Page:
Why Spain Should Still Be Your Number One Eurozone Worry

While Greece continues to have everyone sitting on the edge of their seats, eyes of strayed from Spain.

There are plenty of reasons to be bullish about the country’s economy: it’s becoming more competitive, its public sector debt is low, and its banking sector is getting better.

But there’s one glaring reason why you shouldn’t be.

From BNP Paribas:

Job creations were rather strong in Germany (+0.4% q/q) and France (+0.3% q/q), but were rather disappointing in the eurozone’s other large economies. The labour market contracted 0.6% q/q in Italy and 0.4% q/q in Spain. With the exception of just two quarters, employment has fallen constantly since Q1 2008 in Italy and since Q2 2008 in Spain. Conditions in the so-called peripheral countries were also tough, and employment continued to contract sharply in Greece (-2.2% q/q) and at a slower pace in Portugal (-0.1% q/q).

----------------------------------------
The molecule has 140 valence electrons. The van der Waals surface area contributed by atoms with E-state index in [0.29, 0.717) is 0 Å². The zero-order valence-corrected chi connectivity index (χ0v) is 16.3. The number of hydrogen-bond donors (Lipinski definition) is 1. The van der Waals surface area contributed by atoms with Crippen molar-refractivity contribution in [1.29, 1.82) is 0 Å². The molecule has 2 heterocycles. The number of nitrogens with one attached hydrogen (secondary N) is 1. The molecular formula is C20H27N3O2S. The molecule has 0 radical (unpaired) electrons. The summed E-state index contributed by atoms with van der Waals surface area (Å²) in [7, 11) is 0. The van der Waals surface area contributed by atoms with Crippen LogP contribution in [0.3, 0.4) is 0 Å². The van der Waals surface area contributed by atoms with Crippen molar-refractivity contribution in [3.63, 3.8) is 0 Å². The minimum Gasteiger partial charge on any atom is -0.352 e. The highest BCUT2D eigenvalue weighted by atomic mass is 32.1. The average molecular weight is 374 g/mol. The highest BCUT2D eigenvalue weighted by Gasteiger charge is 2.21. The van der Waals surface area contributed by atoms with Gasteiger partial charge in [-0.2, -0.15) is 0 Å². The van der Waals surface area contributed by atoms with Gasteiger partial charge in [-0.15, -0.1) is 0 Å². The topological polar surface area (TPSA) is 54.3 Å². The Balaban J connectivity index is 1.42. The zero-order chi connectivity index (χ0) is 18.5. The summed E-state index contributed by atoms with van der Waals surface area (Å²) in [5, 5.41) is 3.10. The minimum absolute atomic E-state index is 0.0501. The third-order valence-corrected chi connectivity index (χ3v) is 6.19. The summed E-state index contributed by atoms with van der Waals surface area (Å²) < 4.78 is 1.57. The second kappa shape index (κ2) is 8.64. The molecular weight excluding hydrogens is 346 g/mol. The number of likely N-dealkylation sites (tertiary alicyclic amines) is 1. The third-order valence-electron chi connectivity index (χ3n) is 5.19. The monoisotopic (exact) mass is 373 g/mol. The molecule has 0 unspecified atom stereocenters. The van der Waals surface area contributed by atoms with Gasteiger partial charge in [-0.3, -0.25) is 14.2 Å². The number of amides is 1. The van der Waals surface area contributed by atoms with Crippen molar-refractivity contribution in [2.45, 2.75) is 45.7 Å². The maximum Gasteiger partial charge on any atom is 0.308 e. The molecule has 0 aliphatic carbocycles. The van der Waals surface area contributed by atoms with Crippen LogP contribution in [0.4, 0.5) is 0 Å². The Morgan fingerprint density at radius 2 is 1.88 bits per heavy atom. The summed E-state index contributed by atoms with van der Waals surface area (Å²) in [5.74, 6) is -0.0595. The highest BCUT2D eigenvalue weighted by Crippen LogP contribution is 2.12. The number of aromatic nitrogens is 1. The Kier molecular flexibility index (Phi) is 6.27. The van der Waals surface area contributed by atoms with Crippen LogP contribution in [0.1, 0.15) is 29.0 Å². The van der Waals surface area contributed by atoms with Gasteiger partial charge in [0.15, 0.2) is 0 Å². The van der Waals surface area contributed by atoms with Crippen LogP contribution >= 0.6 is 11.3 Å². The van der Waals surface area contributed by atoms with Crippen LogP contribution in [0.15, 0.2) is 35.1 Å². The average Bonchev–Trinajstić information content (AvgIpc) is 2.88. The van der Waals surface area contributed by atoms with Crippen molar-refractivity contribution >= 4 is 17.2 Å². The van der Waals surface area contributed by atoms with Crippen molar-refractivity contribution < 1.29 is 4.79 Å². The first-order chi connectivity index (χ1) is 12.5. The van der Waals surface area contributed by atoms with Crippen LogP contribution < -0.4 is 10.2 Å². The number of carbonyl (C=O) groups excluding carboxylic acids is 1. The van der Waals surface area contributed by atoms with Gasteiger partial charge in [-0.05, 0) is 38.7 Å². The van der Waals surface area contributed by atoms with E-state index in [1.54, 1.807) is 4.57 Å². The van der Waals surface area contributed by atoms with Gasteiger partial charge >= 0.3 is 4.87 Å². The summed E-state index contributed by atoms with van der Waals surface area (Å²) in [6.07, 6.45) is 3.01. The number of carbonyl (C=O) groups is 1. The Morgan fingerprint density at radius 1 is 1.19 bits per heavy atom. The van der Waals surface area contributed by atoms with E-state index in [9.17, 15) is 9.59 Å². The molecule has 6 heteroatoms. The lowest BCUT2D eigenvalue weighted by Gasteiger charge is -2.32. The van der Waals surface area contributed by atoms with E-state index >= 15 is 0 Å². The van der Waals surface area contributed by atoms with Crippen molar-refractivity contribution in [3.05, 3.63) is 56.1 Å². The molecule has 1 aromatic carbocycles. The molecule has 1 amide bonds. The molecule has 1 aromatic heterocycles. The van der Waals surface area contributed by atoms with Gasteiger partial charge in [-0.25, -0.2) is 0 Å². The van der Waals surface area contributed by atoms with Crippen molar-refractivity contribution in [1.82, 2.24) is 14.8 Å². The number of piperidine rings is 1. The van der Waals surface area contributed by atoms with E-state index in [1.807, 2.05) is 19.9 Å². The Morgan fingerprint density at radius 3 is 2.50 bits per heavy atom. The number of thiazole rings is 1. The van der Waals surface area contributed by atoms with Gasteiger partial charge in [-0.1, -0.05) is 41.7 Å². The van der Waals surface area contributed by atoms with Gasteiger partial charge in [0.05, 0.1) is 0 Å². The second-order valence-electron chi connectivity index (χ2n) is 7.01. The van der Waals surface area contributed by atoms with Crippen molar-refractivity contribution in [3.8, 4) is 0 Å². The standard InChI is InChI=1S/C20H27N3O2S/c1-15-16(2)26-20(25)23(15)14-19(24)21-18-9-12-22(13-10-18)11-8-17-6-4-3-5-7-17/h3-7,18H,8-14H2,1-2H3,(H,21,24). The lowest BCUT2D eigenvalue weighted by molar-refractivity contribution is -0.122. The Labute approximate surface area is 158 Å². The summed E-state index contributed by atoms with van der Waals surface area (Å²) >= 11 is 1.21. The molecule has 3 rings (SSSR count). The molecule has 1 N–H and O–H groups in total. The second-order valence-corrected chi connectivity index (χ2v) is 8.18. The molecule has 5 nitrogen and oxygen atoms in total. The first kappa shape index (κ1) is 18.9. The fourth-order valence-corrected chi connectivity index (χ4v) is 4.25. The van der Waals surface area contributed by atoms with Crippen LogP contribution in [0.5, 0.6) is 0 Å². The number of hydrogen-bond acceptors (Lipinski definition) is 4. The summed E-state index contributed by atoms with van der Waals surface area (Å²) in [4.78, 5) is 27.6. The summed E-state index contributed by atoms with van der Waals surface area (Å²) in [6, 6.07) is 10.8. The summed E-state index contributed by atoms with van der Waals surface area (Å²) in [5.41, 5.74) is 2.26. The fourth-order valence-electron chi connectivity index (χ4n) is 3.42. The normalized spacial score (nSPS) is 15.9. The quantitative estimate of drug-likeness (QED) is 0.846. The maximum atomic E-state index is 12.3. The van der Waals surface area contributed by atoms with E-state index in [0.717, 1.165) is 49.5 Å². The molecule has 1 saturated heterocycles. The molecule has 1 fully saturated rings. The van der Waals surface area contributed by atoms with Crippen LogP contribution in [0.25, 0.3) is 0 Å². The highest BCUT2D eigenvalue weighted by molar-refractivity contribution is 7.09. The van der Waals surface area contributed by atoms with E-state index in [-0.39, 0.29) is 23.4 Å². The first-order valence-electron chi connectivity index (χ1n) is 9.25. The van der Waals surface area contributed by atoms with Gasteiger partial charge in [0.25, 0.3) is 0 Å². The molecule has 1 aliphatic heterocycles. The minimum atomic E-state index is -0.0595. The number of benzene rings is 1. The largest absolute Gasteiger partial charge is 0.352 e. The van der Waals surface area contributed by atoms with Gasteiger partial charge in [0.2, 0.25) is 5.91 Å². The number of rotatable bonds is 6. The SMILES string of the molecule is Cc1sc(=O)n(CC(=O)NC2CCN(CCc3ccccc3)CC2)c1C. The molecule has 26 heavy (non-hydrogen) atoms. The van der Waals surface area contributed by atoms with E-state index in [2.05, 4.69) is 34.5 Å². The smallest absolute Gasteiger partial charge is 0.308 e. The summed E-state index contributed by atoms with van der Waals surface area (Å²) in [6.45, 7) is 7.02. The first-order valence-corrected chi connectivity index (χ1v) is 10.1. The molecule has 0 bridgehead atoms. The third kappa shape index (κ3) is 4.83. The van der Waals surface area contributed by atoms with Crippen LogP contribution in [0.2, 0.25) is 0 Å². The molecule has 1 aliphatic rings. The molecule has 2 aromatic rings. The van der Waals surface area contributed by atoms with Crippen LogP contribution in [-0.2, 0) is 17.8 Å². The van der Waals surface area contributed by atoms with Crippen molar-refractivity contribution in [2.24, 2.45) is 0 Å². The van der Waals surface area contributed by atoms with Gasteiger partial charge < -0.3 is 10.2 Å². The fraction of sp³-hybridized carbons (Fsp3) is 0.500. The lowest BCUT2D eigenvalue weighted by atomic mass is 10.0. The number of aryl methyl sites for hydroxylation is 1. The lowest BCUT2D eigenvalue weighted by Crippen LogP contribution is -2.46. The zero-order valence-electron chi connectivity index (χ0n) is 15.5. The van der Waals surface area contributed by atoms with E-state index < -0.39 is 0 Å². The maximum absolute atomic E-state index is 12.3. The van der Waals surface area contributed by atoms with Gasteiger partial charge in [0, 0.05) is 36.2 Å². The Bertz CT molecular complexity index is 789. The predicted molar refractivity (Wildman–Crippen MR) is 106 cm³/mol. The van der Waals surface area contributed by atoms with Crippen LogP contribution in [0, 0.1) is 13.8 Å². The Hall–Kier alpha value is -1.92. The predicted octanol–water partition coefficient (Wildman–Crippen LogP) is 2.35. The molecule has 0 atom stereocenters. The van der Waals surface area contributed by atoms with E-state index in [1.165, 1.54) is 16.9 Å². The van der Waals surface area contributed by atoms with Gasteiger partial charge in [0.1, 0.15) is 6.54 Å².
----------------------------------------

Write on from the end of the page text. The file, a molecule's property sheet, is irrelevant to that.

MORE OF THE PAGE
It’s just a whole different world in Spain in terms of employment with protesters back on the street today across the country.

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Photo: BNP Paribas

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